SCIENTIFIC NAME :
Ling, Crab Eater, Lemon fish, Bacalao
All Florida coasts; widespread throughout the Bahamas and Caribbean,
although seldom plentiful.
All the way from shallow inshore waters to the deep sea. Most Florida
Cobia winter in the southern reaches of the state of offshore, migrating
northward in the Spring to cover both coasts. Dramatic runs occur along
Panhandle beaches in April. Cobia love to hang around navigation
markers, wrecks and artificial reefs, where they swim both at the
surface and down deep. They also escort wandering Mantas and other large
rays, and many are caught around those hosts. Juveniles are frequently
caught incidentally by trout fishermen over many Gulf Coast grass
flats-and same big ones too.
In the water, Cobia look very much like sharks. The usual color is brown
or dark gray above, whitish on the underside, with a dark stripe running
from gills to base of tail. The striped appearance is more vivid in
juveniles. Several rather sharp fins on the dorsal surface extend from
behind the head to the dorsal fin.
Common from 20 to 50 pounds; sometimes up to 80 pounds, and possibly to
100 or more. World record 135 pounds, 9 ounces.
FLORIDA RECORD : 114 pounds, 8
Excellent, smoked or fresh.
A strong but unpredictable fighter. Usually clicks off fairly long, fast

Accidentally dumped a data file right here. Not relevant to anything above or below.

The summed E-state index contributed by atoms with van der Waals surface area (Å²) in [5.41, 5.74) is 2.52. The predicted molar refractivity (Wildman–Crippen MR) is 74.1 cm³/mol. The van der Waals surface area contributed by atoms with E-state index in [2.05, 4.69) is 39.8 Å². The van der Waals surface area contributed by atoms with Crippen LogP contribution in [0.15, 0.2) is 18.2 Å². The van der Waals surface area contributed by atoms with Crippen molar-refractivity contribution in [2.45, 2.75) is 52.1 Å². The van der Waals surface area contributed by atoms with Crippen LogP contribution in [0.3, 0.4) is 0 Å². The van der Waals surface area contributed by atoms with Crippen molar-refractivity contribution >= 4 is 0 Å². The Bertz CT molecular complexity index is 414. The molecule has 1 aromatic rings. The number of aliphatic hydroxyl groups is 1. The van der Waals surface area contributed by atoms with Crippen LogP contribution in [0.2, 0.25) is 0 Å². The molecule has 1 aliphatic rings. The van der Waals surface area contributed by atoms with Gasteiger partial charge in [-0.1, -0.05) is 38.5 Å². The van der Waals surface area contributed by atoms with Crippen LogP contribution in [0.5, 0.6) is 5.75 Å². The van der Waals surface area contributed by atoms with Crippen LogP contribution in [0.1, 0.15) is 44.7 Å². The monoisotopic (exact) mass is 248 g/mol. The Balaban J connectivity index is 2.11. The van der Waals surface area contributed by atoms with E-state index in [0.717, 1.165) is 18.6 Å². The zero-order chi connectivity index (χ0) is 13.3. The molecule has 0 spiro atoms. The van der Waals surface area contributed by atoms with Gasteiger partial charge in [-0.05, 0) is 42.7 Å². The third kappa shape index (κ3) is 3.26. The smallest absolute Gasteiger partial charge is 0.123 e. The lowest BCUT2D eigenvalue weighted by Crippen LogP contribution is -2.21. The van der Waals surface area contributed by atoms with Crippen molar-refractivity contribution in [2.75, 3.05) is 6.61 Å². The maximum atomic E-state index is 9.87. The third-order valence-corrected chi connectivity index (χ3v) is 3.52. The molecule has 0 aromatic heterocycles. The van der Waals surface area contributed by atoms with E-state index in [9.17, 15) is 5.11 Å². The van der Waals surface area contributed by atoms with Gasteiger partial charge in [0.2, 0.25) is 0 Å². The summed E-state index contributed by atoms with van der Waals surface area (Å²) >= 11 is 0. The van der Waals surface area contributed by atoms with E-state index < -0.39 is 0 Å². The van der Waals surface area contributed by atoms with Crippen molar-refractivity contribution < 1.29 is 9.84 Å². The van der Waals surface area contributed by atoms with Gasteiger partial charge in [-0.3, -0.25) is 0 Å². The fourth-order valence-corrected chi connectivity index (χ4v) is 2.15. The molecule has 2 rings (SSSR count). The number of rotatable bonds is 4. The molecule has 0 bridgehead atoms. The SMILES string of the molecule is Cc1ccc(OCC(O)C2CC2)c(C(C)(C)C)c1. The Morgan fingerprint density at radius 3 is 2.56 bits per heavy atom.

runs, and can fight deep with great stamina; however, many individuals
put on lackluster fights if not pressured too hard saving their best
efforts for after they are boasted!
TACKLE AND BAITS:
Surf tackle is the best bet for pier fishing and for boat fishing when
long casts with heavy lures are called for. Since Cobia are notorious
for wrapping lines around buoys and wreck structure, most anglers use
30-pound-test line or heavier. Once clear of obstructions, however, even
large Cobia can be successfully fought with spinning, bait casting and
fly tackle although a minimum of 10-pound line or tippet is advisable.
When gaffed "green" (not tired), Cobia can-and often do smash up the
inside of a boat. Jigs and large streamer flies are the most-used
artificial lures. Spoons and swimming plugs often work well; you might
wake them up with a surface plug, popper or tube lure. Live baitfish,
such as Pinfish, Mullet, Cigar Minnows, Grunts and Jacks work best, but
live shrimp, crabs, dead fish or squid are good too.
Casting; Drifting; Still Fishing; Trolling.